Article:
What to do against ISIS? Congress largely agrees, Obama doesn't.

Put aside the rhetoric, and Republicans and Democrats in Congress have a broadly similar worldview about how to take on ISIS. But rhetoric matters. And so does President Obama.

Jacquelyn Martin/AP
President Obama addresses the nation from the Oval Office at the White House in Washington, Sunday night, Dec. 6, 2015. The president's speech followed last week's mass shooting in San Bernardino, Calif., that killed 14 people and wounded 21.

This story was updated on Dec. 10, 2015.

Since the Paris terrorist attacks and now the San Bernardino shootings, the partisan rhetoric on fighting the Islamic State (IS) has been flying.

Republicans who oppose the president’s plan to take in 10,000 Syrian refugees are “scared of widows and orphans,” President Obama scoffed last month. Some Republicans seem to think if he were just “more bellicose,” it would make a difference, he said derisively.

After Mr. Obama offered no new anti-IS strategy in his address to the nation on Sunday, the new GOP speaker of the House, Paul Ryan, described the speech as a “half-hearted” attempt to distract from a failing policy. And Donald Trump tweeted out: “Is that all there is? We need a new President – FAST!”

But strip away the rhetoric, and Republicans and Democrats are not as far apart on fighting IS as it may appear, say some observers and lawmakers in Congress. Republicans are crying out for a more robust strategy, and so are some key Democrats, potentially leaving the president a lonely man.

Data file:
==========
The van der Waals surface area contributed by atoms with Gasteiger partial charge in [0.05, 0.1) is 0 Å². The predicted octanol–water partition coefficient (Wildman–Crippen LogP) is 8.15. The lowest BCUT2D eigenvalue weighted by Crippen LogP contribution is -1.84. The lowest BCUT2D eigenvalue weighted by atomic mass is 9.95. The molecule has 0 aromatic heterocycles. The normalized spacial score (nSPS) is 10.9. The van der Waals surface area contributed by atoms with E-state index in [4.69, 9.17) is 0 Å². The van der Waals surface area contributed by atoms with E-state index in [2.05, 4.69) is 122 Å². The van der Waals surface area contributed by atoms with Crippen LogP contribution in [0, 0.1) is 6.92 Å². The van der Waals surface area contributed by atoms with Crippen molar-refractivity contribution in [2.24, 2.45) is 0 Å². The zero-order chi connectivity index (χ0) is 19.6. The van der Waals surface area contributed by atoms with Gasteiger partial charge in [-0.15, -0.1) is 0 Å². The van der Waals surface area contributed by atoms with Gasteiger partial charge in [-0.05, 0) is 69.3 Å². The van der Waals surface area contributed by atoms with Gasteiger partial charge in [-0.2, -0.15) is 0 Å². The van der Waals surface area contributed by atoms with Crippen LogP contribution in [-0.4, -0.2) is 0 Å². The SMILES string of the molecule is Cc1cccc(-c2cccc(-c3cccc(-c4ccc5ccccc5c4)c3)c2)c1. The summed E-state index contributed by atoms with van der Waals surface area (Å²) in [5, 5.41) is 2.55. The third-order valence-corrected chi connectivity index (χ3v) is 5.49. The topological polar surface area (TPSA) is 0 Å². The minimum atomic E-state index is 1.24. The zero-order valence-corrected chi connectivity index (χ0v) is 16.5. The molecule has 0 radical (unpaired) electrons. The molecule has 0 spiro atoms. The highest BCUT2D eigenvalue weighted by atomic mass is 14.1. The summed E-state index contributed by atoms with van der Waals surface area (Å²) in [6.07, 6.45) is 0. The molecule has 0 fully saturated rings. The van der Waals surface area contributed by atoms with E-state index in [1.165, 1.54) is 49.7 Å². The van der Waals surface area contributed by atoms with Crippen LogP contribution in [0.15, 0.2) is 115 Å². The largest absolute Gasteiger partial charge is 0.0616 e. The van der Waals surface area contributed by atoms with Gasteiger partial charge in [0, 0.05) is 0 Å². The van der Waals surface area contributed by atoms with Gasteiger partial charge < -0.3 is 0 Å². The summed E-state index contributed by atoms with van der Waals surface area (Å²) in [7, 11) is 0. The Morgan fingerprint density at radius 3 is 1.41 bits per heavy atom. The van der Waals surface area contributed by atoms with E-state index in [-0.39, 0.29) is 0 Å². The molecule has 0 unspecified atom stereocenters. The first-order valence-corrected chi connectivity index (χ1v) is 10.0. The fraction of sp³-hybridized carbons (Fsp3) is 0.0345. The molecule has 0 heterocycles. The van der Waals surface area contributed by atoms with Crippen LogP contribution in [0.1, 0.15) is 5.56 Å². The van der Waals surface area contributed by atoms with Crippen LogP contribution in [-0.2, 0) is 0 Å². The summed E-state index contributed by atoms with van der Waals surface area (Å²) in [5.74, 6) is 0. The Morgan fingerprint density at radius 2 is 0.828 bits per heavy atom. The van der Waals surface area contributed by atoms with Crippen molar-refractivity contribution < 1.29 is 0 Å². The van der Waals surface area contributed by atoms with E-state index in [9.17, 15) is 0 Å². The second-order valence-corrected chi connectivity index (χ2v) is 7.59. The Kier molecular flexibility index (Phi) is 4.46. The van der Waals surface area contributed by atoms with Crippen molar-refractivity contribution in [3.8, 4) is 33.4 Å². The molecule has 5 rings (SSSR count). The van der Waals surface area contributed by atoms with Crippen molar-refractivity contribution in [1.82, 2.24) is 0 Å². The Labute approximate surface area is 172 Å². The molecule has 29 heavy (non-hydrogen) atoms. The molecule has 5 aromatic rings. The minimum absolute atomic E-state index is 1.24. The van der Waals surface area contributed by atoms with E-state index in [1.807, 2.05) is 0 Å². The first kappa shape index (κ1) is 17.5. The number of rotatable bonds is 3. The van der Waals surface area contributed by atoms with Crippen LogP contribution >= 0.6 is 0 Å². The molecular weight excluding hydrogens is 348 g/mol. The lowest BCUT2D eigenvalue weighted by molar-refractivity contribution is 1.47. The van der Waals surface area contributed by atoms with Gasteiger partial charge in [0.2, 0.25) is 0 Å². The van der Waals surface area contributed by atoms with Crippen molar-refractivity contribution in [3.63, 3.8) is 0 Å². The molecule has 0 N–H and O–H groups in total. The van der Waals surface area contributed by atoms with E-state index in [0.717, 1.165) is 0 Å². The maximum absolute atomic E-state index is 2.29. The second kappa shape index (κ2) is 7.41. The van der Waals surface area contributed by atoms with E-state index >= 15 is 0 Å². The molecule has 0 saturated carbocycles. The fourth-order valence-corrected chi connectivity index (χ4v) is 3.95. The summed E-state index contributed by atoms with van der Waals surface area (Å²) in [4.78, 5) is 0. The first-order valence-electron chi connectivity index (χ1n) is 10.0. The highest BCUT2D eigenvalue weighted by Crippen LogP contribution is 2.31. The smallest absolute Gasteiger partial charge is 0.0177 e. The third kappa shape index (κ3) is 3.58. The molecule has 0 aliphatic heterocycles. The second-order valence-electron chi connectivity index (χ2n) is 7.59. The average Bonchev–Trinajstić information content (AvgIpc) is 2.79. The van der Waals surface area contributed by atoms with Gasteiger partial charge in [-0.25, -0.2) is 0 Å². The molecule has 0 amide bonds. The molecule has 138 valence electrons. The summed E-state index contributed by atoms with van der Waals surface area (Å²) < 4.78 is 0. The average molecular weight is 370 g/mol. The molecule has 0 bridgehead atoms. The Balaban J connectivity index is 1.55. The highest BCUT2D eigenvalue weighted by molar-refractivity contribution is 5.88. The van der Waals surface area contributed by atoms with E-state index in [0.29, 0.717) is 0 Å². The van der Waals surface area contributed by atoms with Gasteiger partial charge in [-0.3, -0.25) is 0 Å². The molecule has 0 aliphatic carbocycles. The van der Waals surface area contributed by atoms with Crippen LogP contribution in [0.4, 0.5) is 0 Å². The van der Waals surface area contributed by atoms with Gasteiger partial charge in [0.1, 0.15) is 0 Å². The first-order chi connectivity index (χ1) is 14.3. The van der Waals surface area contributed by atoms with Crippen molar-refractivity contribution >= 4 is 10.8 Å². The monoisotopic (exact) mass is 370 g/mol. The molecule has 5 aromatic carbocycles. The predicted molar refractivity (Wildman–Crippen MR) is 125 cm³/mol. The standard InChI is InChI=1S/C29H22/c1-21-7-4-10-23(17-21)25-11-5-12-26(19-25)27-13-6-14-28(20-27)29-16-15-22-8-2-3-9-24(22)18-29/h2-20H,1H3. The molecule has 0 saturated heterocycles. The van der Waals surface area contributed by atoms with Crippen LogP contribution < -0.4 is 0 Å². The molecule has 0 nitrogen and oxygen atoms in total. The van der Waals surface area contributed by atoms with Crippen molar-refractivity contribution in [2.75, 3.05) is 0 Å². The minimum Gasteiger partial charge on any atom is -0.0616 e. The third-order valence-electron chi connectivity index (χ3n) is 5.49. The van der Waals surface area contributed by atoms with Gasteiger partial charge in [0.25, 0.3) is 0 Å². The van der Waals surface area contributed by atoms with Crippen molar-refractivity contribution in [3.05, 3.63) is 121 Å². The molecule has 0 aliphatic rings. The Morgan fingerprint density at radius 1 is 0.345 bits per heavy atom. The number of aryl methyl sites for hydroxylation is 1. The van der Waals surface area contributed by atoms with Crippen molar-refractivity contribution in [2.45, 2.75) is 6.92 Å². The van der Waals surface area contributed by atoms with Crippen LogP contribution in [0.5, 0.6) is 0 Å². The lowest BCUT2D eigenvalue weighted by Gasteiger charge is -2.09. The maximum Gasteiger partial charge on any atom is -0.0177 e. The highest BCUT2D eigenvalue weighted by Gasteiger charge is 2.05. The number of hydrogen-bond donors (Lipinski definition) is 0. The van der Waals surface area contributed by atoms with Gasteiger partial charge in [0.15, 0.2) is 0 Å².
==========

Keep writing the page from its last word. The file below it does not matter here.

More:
To a large degree, what Republicans appear to want is “more” of what Obama is already attempting – and with more urgency: more bombing – in particular, a change to the rules of engagement that would allow more hits; more US Special Operations troops to train and embed with ground forces – although regional coalition partners would be relied upon to do the ground fighting; and more military aid to regional fighting forces.

Another “want”: to find a political solution to the Syrian civil war so refugees can move back home.

“A Republican president right now would probably be doing the same things that Obama is doing, but maybe with a little more stronger strategic messaging,” says Kevin Ryan, a retired Army brigadier general and a defense and intelligence expert at Harvard's Belfer Center.

Of course, not everyone agrees with that assessment. Republican John Bolton, a former UN ambassador, points out disagreements between the parties and even among Republicans on how to handle IS.